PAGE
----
The best part of my job

My favourite part of my job is speaking to patients. I make a lot of phone calls updating people on the fertilisation of their eggs and the progress of their embryos.  Patient don’t spend as much time with the embryology team as they do with the doctors or nurses, so you may only meet us briefly. However, we know patients very well. We’ve spent a lot of time reviewing your notes, your consent, your medical history and your embryo development to put all of the jigsaw pieces together and decide on the best plan of treatment for you. I also do the majority of the bad news phone calls. In such a high pressure setting, embryologists have to be perfect, but even when things go perfectly, treatment doesn’t always work for patients. Having personally received bad news in an inappropriate manner, I take great personal responsibility for delivering bad news. 

We are in the process of setting up embryology consultations.  This will allow our patients to book an appointment with me similar to that which they would do with their fertility specialist or counsellor, where we can discuss the outcome of their previous treatments and review the time-lapse data we have collected from their embryos. I am also happy to review time lapse videos from new patients who have had treatment elsewhere to see if there is anything different we can offer.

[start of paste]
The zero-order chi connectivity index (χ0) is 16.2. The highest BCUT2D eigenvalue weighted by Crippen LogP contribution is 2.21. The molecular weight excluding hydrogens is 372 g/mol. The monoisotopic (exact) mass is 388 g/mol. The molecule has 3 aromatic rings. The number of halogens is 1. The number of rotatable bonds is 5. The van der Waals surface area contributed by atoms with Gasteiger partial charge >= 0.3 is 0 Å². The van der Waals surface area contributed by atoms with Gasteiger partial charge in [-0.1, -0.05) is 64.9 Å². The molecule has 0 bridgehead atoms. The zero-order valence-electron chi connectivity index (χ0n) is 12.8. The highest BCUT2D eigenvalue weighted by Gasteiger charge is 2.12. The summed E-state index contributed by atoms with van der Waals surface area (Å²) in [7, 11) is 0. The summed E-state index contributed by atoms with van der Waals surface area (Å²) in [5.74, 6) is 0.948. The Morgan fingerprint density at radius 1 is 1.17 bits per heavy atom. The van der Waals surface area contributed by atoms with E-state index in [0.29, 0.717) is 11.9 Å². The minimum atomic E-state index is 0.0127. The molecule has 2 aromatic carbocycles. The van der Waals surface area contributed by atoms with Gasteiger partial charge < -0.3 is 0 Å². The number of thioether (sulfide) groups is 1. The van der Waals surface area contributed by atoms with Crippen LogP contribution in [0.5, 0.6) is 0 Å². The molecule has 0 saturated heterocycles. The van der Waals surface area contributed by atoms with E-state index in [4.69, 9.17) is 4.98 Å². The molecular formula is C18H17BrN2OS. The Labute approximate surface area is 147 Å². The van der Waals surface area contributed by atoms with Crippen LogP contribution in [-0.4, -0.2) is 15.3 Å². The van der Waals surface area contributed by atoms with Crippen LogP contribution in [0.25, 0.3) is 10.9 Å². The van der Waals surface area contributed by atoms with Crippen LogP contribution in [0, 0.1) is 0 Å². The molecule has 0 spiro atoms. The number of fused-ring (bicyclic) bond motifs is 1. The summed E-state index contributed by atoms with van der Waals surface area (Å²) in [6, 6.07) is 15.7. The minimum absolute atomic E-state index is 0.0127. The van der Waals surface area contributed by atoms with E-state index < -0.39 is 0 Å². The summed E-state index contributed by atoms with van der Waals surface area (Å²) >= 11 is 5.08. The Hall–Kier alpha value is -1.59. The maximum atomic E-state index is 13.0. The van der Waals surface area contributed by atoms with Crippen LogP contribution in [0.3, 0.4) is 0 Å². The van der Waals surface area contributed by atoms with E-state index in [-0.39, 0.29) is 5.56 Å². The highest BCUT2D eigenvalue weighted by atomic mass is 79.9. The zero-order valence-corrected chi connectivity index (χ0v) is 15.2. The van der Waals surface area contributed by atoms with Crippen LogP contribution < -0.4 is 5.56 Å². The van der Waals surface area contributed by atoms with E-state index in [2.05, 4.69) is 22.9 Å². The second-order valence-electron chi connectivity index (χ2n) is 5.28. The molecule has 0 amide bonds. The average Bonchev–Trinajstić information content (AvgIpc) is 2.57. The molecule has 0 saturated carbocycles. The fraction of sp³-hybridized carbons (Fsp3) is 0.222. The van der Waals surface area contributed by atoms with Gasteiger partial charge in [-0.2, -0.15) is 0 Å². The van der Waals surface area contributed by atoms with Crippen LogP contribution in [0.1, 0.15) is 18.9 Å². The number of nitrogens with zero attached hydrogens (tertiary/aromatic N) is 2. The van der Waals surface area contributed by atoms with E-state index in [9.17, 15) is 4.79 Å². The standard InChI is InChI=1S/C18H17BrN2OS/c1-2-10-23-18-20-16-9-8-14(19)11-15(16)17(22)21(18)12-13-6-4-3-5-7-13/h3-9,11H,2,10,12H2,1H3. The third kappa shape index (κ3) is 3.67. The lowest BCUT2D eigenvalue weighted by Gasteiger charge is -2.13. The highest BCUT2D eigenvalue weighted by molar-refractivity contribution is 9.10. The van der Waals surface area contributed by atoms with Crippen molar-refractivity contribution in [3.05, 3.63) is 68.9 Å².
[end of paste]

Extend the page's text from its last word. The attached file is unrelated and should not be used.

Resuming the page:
What’s next?

From September, I will be the workplace supervisor for a PhD student in collaboration with Cardiff University. We will investigate the time-lapse data that we have been collecting to develop artificial intelligence to select the best embryos for patient treatment. This is really cutting-edge technology and is an incredibly exciting time to be in the field. I’ve lectured at different universities so hopefully this will lead into doing that on a more regular basis.

I presented some research at the 2019 Fertility Conference in Birmingham comparing fresh vs frozen embryos. I am currently writing this up for publication in a scientific journal later this year.

Also, I have been invited by the National School of Healthcare Science to assess every final year Reproductive Science STP students sitting their final verbal exams. This is their most important exam as if they pass, they can register with the Health and Care Professions Council (HCPC) as Clinical Scientists and practice embryology independently. 

My own personal goal is to attain Fellowship of the Royal College of Pathologists. This is the highest accolade embryologists can attain and only about 10 embryologists have achieved this. I have passed the first examination and will sit the final assessment in September 2020.